“This is true love… you think this happens everyday?”

Ten points if you can guess where that quote comes from… if you can’t, I will reveal at the end of the blog…

So, here we are, another year. Happy New Year! I really hope that whatever plans you’ve made (even not making any), come to fruition and that you have many adventures, love and laughter in 2013. And good health. We cannot forget that!

I was going to do a reflective blog about the year we’ve just had and then project forward with my plans for the next twelve months, when I had a change of heart. You see, tomorrow, January 9th, is my 20th wedding anniversary. Twenty years! Instead of writing about a year, I want to celebrate and share with you my twenty years (briefly, I promise) with the most amazing man on this earth – my true love, Stephen Ronald Brooks.

Not many people can say they met and married their true love – I can’t say with any conviction I even knew he was the day we were married in our Midsummer’s Night Marriage Ceremony on Big Hill golf course in Bendigo.

Oh, I knew I loved him – very much. I knew that fairly early on in our relationship. We met making a film, Ranko. Stephen was the leading man and I was the leading lady. The shout line was something like, “He’s going to fall in love, get married and clean up the streets” and the movie was touted as Neighbours Meets Mad Max. We had a ball making it, even if it was, as Stephen says, “highly unsuccessful”, I am so very grateful I agreed to be cast.

And, let’s face it, you have to love a man who, in order to get to know you better while dating, asks what your favourite books are so he can read them too. There were so many I could have chosen, but I told him Lord of the Rings. He read it and The Hobbit.

Proposing to me on my 30th birthday, Stephen only told one of his best friends of his intentions. This best friend (I’m looking at you, Grant), told him not to be stupid. You see, I was what’s known as “a package deal” – that is, a single mother with two kids. I was also older than Stephen. It didn’t seem the wisest of decisions for a young man to make.

Fortunately, Stephen didn’t listen to his mate (who was just looking out for him), and went down on bended knee in front of all our friends and, after giving me a pewter cup that was shaped like Galadriel’s face (from Lord of the Rings), produced a lovely little ring from his pocket (Galadriel is also the bearer of the second ring – and this was to be my second marriage – clever, hey?).

The wedding was a hoot – a dress up affair in which the kids and friends and family partook. I had a theatre background and all my wonderful theatre friends, Andrew Balnaves, Angela Rashleigh (White) and many others, helped. One of my best friends, Frances Thiele was a bridesmaid. The men wore shirts and stockings, Stephen carried a sword, and we all feasted and danced and made merry under the beautifully decorated hall, festooned with ivy and fairy lights and outside the moon glowed. Magical.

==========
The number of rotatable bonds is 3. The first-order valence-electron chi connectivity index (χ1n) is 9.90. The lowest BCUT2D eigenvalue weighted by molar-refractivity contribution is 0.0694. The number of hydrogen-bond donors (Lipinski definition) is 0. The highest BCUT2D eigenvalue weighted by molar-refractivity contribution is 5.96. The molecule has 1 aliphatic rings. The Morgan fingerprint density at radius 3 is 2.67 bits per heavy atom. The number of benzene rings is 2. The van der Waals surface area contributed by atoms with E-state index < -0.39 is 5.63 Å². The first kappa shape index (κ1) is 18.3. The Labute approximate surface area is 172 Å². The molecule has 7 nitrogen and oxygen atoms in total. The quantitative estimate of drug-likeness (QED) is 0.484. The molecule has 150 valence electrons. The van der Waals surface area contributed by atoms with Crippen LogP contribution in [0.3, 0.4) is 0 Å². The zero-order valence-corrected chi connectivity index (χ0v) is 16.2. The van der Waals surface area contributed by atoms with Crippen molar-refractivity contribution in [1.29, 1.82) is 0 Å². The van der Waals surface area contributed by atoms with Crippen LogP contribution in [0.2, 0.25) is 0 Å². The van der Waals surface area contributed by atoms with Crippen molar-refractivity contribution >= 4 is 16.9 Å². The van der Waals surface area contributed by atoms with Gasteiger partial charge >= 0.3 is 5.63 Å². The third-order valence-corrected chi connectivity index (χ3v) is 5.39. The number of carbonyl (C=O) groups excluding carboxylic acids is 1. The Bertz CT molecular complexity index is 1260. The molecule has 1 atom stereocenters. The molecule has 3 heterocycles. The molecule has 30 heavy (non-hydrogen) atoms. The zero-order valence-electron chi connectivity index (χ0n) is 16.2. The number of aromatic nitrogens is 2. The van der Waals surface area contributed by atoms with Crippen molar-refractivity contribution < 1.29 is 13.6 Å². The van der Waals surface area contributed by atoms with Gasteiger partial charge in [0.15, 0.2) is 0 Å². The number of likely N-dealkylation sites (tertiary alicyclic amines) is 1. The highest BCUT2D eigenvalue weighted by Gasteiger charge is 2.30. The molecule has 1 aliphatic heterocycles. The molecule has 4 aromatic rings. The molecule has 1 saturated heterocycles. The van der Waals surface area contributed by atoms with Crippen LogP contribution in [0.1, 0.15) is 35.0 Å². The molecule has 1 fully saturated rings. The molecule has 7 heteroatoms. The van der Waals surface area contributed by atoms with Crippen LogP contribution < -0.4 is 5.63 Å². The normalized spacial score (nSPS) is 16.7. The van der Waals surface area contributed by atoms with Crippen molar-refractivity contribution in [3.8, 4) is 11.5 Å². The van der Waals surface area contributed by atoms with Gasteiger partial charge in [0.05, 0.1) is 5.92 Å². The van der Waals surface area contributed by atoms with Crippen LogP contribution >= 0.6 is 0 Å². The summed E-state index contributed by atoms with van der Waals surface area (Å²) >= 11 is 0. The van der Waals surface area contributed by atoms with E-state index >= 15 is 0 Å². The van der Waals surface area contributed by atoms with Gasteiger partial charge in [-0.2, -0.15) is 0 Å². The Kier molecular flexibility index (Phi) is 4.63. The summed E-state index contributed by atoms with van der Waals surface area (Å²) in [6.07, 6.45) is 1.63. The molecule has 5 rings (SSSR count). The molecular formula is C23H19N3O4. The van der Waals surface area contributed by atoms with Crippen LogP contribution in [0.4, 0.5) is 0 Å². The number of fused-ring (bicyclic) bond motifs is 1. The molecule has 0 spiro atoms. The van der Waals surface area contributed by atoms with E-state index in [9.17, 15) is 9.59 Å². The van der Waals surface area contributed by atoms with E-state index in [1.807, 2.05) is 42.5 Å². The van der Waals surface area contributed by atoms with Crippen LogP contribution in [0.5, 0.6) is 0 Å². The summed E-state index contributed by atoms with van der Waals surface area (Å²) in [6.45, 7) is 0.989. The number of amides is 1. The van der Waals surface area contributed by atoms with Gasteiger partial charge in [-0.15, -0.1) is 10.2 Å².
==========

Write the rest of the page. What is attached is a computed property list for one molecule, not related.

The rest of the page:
The next twenty years seem to have passed so swiftly, now I can peer back with hindsight, but what fabulous years they have been – and all because of who I’ve had the privilege to share them with. They’ve been a combination of hardship (struggling financially while I did my PhD, Stephen working to support us, the kids becoming used to a step-father, both Stephen and I to each other and married life in a new place – we shifted to Wollongong from Bendigo two weeks after we married and away from family and friends), and utterly fantastic moments. But none of them would have meant anything to me, or Adam and Caragh, if hadn’t been for one man… Stephen.

 

Some of the highlights of those last twenty years are:

  • 1993. The scary move to Wollongong where with great difficulty we left behind (it was more like tearing ourselves apart) beloved friends and family. We lived in a place called Fairy Meadow in a street called Cabbage Tree Lane – great address J – which partly compensated and had the best neighbours in the world, Trevor and Maureen, with whom we drank ourselves silly the first day we met and every other week from then on…
  • Meeting Kerry Doyle and Peter Goddard in Wollongong and having them enter and still be a part of our lives.
  • Grant (yes, the one who advised Stephen not to marry me!) moving in with us for twelve months while he and Stephen (who was also working full-time) did postgrad studies.
  • Stephen and Grant coaching the local winning football team.
  • Delayed honeymoon to Thailand – was fantastic.
  • Stephen’s 30th surprise party – a funeral. Yes, I gave him a “death to his youth” party as he was always giving me a very hard time about being older than him – Grant too, so with Grant’s girlfriend (now wife), Fiona’s help, we gave him a party he’d remember. LOL!
  • 1996. Moving to the Sunshine Coast for my first uni position and again, being embraced by the community and meeting some terrific people (many of whom we still count among our best friends).
  • Buying our first house in Mountain Creek – it had a pool!
  • 1997. Stephen and I graduating from Wollongong uni (Grad Cert and PhD)
  • Going on our first family holiday – a cruise in 1998
  • Hosting two gorgeous Japanese teens, Keizo and Ayako
  • Our beautiful pets, Cupid and Psyche having kittens